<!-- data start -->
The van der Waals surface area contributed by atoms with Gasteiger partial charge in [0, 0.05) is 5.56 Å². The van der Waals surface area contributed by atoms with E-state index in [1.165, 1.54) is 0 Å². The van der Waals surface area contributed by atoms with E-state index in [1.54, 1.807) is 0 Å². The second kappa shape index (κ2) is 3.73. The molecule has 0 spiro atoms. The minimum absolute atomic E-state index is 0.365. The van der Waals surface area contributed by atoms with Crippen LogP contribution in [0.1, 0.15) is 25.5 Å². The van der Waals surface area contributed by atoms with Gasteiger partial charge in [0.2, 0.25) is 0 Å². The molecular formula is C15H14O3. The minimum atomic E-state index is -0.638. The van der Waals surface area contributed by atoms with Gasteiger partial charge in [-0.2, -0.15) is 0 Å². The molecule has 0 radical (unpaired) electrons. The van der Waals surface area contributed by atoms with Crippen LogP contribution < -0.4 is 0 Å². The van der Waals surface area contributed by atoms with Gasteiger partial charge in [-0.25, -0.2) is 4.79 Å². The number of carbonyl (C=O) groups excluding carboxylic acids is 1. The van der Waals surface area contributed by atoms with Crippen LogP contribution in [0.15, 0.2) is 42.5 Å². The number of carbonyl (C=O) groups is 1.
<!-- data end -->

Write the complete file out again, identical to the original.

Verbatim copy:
The van der Waals surface area contributed by atoms with Gasteiger partial charge in [0, 0.05) is 5.56 Å². The van der Waals surface area contributed by atoms with E-state index in [1.165, 1.54) is 0 Å². The van der Waals surface area contributed by atoms with E-state index in [1.54, 1.807) is 0 Å². The second kappa shape index (κ2) is 3.73. The molecule has 0 spiro atoms. The minimum absolute atomic E-state index is 0.365. The van der Waals surface area contributed by atoms with Crippen LogP contribution in [0.1, 0.15) is 25.5 Å². The van der Waals surface area contributed by atoms with Gasteiger partial charge in [0.2, 0.25) is 0 Å². The molecular formula is C15H14O3. The minimum atomic E-state index is -0.638. The van der Waals surface area contributed by atoms with Gasteiger partial charge in [-0.2, -0.15) is 0 Å². The molecule has 0 radical (unpaired) electrons. The van der Waals surface area contributed by atoms with Crippen LogP contribution < -0.4 is 0 Å². The van der Waals surface area contributed by atoms with Gasteiger partial charge in [-0.25, -0.2) is 4.79 Å². The number of carbonyl (C=O) groups excluding carboxylic acids is 1. The van der Waals surface area contributed by atoms with Crippen LogP contribution in [0.15, 0.2) is 42.5 Å². The number of carbonyl (C=O) groups is 1.